Arco, Gaz Parry, John McEnroe and The Finby Niall Grimes and Alex Messenger Sep/2007
This article has been read 7,970 times
“If there was one event that I have always wanted to win, then it's the Arco Rockmaster,” grinned Gaz over a plastic beaker of wet Italian beer. The night air was warm, and the cobbled town square was buzzing with relieved biceps, mostly gathered into sets of two, and attached to a foreign head at one end, and a beer at the other.
“This one really stands out. It was the second competition ever, and you only get to come if you're invited, so you've got to be climbing really well, and on top of that just be lucky too, I suppose. All these climbers here - ” he cast an indicative hand towards the sets of biceps “ - they're all really shit hot. Yeah, it's a great privilege to compete in a field like this, never mind win. In climbing terms, this is the Wimbledon of competitions.”
This was a superb piece of entertainment, and showed what was best about sport. Here were two great tennis players put together on a court. But when it came down to it, it didn't matter who was the better player. What had to happen was that one player had to defeat the other player. McEnroe had to use his personality to beat Borg's personality. He did. It was great. And that head-to-head battle really made me enjoy watching something that essentially I had no interest in.
Which brings me to indoor climbing competitions.
Although not a Lancastrian myself, I felt a surge of excitement, the closest I have come to feeling national pride since Maradona put the ball in the back of the net in 1986.
A third competitor, Gabriele Moroni, seemed outclassed by the other two. It was basically Gaz against The Fin. One had to beat the other in front of the crowd. To perform. Already, climbers who had done V15s had been sent packing because they could not perform. This was the essence of the competition.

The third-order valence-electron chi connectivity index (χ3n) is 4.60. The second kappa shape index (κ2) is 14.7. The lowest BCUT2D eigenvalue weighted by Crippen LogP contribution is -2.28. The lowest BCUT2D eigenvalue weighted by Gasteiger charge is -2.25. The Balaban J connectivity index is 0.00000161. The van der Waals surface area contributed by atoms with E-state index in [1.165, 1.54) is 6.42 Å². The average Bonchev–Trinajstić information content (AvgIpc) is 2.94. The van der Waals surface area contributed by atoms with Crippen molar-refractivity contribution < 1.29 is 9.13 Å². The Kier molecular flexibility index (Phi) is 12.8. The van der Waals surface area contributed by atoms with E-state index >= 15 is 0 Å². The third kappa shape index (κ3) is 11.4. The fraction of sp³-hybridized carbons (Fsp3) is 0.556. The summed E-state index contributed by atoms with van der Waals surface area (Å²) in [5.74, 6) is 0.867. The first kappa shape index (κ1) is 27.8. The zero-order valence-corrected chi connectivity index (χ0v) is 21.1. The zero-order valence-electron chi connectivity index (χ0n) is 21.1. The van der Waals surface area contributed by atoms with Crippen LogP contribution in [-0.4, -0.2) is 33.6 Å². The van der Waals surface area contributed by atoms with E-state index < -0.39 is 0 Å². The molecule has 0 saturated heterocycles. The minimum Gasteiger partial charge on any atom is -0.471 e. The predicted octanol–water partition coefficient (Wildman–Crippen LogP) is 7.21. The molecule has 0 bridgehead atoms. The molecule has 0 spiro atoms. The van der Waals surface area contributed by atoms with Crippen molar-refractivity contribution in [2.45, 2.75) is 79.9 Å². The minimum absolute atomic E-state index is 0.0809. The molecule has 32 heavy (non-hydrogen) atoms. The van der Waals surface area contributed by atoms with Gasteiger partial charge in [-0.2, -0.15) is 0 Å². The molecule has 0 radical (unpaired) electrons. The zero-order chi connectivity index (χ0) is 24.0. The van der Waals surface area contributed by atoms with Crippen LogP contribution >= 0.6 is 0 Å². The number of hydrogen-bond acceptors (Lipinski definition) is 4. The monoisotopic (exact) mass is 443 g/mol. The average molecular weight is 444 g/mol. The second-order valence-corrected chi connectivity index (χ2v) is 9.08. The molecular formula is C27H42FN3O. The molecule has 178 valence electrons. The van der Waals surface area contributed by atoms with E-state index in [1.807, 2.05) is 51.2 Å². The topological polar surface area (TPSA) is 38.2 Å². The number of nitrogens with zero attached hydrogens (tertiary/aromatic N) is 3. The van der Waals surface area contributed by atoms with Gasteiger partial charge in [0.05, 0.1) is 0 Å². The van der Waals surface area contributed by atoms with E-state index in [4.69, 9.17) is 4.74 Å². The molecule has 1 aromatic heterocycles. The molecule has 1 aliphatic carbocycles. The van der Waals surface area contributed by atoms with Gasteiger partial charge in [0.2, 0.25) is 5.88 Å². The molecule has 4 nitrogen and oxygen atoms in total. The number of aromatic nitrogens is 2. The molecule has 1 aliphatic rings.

In the warm night air, all three threw themselves at the final problem. Gaz and The Fin did well, but both got to a sticking point trying to get a small hold on a hanging arête. Gaz would try to reach the hold from a crimp under the roof, while The Fin tried to get the arête itself and hold this with his left hand. Ultimately, however, neither got the problem. Cheers went up from the crowd for all. It was a draw.
It was announced that both climbers would have one more go at the problem. Whoever got the highest would win. Gaz went first. From his crimp under the roof, he changed sequence, and held the arête The Fin had used with his right hand. Trying to reach through with his left, he plopped off. Next, The Fin tried again. Getting to the same point, he once again failed to hold the arête.
“I knew he'd do that,” said Gaz. In the square, competitors were trying to climb under chairs or mantelshelf small ledges on the church. He grinned. “I knew he'd just try that sequence again. I got to the same hold as he did, but because I held it and was moving on, I had gotten higher. I didn't have a chance of doing the next move with my hands like that, but I knew that didn't matter, all I had to do was get higher. And it worked.”
At that a French girl returned to the table and set down four more plastic beakers of the wet beer, just as the church tower chimed ten o'clock.
Also see today's (10.09.07) news reports on the Arco Rock Legends awards and the full competion results from the Arco Rockmaster at UKClimbing.com News This link will provide you with all things Arco www.rockmaster.com
Niall Grimes is Guidebook Co-ordinator at the BMC, he is a man to praise for the world class guides the BMC is currently producing. A media celebrity, with no fear of either the limelight or an hilarious (but risque) joke in front of a packed audience of dignitaries; he defies all attempts at description.
Alex Messenger is the editor of the BMC's Summit magazine and the BMC's Website Manager. His often found stalking climbers with his camera....and very exceptional at it he is too. Below is a montage of some of Alex's photographs from this weekends Arco Rockmasters in Italy.
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